Having a company vehicle can also offer start-up businesses tax advantages as well. Businesses in the United Kingdom can claim tax reductions on their motor vehicles. According to the 2019 tax deduction rules by HMRC, companies that lease a company vehicle may be able to claim the lease payments as a business expense and up to 50 percent of the VAT if they are registered for standard rate VAT. If the CO2 emissions exceed 110g/km, there is a 15 percent disallowance, meaning that only up to 85 percent of the cost is tax-deductible. For vehicles that are purchased outright, the mileage and car benefit allowance are calculated using preset COs limits and the vehicle’s list price. Be aware that these change every tax year (5th-6th April) so it’s worth checking the updated vehicle benefit rates by HMRC regularly.

Knowing How Much To Spend On A Business Vehicle

The 1/10th rule is recommended by experts for anyone looking to purchase a personal car. However, for a new business, there is no such rule. Start-ups can, however, use certain markers to help them decide on a spending limit. The amount of finance readily available will narrow down options for financing your business vehicle. Buying a vehicle outright (second hand or brand new) relieves the business of interest charges, but also means they need to take into consideration the full responsibilities of disposal, vehicle maintenance, oil changes, as well as Full Service Semi Truck Repair and Reefer Repair. It also means that businesses need to have the full cost of a business vehicle in their retained earnings or a business loan guaranteed. Opting for a second-hand vehicle can cut these costs, and with the help of online vehicle resale platforms, start-ups and small businesses can identify new and used vehicles on offer locally to fit their budget. They also need to incorporate aftercare costs, including insurance and maintenance.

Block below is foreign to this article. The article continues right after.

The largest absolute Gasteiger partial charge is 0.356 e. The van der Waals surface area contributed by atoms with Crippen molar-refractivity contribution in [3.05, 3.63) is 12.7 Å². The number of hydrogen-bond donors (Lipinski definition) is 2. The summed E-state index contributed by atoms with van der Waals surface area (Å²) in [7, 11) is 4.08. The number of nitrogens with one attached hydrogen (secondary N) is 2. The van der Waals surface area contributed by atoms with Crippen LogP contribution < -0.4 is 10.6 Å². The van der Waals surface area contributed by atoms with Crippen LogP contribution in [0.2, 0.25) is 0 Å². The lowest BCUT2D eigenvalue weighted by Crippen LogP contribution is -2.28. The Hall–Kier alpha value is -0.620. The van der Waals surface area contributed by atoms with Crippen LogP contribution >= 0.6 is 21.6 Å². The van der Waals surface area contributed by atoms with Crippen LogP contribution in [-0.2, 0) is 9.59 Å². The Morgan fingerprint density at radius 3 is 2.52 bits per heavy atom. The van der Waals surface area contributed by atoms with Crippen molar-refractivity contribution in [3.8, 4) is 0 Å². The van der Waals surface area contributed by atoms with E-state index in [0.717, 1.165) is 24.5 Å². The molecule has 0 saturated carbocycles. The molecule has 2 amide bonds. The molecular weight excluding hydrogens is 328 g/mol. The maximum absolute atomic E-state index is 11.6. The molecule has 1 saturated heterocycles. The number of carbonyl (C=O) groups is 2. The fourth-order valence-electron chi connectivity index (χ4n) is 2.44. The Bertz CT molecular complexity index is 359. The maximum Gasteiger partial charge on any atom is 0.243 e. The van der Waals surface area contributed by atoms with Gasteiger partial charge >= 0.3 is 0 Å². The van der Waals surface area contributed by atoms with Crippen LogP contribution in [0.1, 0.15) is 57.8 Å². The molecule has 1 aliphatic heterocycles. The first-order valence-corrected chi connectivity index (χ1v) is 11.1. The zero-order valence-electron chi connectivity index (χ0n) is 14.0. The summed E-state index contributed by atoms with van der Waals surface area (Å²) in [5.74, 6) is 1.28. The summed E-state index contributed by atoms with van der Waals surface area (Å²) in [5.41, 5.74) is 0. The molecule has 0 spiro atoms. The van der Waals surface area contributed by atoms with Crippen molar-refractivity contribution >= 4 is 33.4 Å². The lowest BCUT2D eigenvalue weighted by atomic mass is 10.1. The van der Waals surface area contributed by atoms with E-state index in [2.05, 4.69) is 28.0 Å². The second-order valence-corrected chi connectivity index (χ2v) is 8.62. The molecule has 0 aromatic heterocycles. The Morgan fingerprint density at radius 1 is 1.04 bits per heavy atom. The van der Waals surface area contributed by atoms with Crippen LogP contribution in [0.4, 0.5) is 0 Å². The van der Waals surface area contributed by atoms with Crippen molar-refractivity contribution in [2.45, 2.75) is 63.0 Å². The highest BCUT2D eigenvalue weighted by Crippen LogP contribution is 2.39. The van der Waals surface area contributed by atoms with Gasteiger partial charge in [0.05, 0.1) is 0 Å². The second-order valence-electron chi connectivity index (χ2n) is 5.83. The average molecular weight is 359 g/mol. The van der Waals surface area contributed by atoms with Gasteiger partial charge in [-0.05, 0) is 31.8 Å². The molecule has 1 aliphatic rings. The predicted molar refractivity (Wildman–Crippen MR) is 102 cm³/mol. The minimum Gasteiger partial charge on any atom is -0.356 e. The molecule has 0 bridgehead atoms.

Startups and SMEs are already faced with challenging financial roadblocks during their initial years. Adding the financial commitment of a business vehicle only adds weight to a very delicately balanced scale. Therefore, before they decide to invest in an asset such as a vehicle, start-ups must be sure that the benefits outweigh the costs, including the costs of outsourcing it. Taking the time to consider the appropriateness, the value it adds, and the ability of the start-up to afford a business vehicle can save them a lot of financial uncertainty down the road.

Charlotte Giver

Charlotte is the founder and editor-in-chief at Your Coffee Break magazine. She studied English Literature at Fairfield University in Connecticut whilst taking evening classes in journalism at MediaBistro in NYC. She then pursued a BA degree in Public Relations at Bournemouth University in the UK. With a background working in the PR industry in Los Angeles, Barcelona and London, Charlotte then moved on to launching Your Coffee Break from the YCB HQ in London’s Covent Garden and has been running the online magazine for the past 10 years. She is a mother, an avid reader, runner and puts a bit too much effort into her morning brew.